Freud's Psychoanalytic Theory on Instincts, Motivation, Personality & Development Video

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  • 0:05 Freud's Psychoanalytic Theory
  • 0:27 Three Levels of Consciousness
  • 0:47 Id, Superego, and Ego
  • 2:48 Instinct and Motivation
  • 3:38 Freud's Psychosexual…
  • 4:13 Lesson Summary
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Lesson Transcript
Instructor: Lisa Roundy

Lisa has taught at all levels from kindergarten to college and has a master's degree in human relations.

Learn how Sigmund Freud's theories helped shape our modern understanding of human motivation and personality development. Review key terms and take a quiz at the end of the lesson to test your knowledge.

Freud's Psychoanalytic Theory

Sigmund Freud is one of the most famous names in psychology. Even though most of his ideas have been abandoned by modern psychology, his psychoanalytic theory formed the basis for many current psychodynamic theories. Freud was the first to discuss the unconscious mind and its role in human behavior.

Three Levels of Consciousness

Freud believed that there were three levels of consciousness. First is the unconscious mind, which exists outside of your awareness at all times. Next is the preconscious mind, which includes all information that you are not currently aware of but that can be recalled. Finally, the conscious mind is your current state of awareness.

Id, Superego, and Ego

Remember the cartoons you used to watch as a child? The main character is confronted with a choice. On his left shoulder is a little devil pushing him toward a bad choice. On his right shoulder, a little angel is encouraging him to make a good choice. He is stuck in the middle and forced to make a decision that will affect him.

This scenario is much like Freud's theory of personality. There are three parts to the personality according to Sigmund Freud's psychoanalytic theory. These are the id, superego, and ego. The id is the first to develop, the ego is second, and the superego is the last to develop.

The id is the biological component of the personality and includes your instincts. The id operates in our unconscious mind. It is like the little devil sitting on the cartoon character's shoulder that is always selfish and needy. It operates according to the pleasure principle. The pleasure principle is the idea that all of your needs should be met immediately.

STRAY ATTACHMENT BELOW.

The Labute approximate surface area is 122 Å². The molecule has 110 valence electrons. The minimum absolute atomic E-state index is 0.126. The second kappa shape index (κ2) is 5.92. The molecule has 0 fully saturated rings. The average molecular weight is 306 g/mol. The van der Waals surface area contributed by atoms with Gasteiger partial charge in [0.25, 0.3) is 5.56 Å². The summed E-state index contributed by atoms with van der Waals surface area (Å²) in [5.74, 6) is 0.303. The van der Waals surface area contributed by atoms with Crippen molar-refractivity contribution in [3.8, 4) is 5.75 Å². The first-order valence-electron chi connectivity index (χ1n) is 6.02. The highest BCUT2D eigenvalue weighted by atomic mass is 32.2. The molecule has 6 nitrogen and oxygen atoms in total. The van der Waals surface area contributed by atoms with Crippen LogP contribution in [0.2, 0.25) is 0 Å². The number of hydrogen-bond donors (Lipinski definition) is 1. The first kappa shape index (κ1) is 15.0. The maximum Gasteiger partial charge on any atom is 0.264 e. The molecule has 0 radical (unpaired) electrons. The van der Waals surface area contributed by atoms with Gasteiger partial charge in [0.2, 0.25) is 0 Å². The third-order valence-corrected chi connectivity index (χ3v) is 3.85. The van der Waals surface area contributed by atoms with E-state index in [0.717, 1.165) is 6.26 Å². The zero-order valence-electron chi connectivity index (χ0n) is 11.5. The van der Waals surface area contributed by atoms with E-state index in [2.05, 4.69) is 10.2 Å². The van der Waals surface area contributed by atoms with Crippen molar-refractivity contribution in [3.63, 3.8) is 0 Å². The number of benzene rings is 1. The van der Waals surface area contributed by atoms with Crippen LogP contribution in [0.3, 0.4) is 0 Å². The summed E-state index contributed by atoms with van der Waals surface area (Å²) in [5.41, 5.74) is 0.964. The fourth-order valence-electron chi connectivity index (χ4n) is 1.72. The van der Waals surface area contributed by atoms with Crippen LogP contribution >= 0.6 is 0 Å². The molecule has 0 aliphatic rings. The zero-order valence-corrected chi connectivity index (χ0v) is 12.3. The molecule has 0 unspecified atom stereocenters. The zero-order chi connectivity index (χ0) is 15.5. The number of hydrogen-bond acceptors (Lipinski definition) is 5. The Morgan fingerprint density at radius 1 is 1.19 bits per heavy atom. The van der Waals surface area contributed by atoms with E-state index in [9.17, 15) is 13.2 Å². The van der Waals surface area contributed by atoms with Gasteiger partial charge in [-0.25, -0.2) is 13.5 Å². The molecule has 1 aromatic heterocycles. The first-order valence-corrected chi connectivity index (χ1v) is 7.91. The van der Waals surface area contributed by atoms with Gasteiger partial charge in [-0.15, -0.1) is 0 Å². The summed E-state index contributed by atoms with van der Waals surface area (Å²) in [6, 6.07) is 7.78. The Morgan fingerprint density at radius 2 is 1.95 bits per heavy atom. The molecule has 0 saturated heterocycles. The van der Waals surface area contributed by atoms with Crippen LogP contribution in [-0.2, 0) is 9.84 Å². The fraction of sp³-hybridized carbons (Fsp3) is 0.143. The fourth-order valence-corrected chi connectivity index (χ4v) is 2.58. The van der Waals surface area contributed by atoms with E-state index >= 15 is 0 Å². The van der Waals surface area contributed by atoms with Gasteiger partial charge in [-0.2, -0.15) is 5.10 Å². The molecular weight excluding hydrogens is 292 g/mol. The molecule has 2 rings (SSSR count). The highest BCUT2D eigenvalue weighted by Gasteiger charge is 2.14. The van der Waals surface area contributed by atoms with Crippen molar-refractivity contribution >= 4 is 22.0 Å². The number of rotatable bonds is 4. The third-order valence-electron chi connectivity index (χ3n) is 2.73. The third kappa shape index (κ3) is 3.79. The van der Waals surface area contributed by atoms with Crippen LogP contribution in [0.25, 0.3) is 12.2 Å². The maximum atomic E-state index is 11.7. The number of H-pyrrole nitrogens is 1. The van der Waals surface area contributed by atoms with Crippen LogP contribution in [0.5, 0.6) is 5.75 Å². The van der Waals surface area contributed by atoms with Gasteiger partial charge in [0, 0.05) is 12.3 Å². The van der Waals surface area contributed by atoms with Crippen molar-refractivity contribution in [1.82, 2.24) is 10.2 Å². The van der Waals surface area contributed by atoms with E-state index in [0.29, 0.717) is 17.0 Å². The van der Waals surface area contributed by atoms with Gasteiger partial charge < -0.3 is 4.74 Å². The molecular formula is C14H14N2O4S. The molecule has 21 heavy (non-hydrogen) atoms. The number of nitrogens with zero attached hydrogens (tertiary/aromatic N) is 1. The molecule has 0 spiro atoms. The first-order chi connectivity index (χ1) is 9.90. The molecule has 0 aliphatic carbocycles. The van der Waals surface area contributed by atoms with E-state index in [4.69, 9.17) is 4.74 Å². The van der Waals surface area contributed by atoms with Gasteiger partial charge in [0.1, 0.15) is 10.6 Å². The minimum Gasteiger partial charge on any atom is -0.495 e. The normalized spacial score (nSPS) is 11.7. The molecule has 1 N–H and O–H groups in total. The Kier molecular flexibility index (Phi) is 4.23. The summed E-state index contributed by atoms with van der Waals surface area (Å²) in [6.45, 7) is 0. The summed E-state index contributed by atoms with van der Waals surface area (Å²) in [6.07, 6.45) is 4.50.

Then there is the superego. The superego exists in all three levels of consciousness. The superego is like the little angel. It is always concerned with what is socially acceptable. The superego pushes you to obtain the ego ideal, or your view of what is right. It also represents your conscience, or your view of what is considered to be wrong.

Finally, we have the ego. The ego operates in your preconscious and conscious mind. The ego is the part of the personality that makes your decisions; this is like the cartoon character in the example. The ego is in the middle, makes the decision, and faces the consequences.

The ego operates according to the reality principle. The reality principle is the idea that the desires of the id must be satisfied in a method that is both socially appropriate and realistic. The ego must mediate the demands of the id, the superego, and reality.

Instinct and Motivation According to Freud

You now know how our consciousness interacts to determine behavior according to Freud, but what motivates our behavior? The answer to this is that we are motivated by our instincts.

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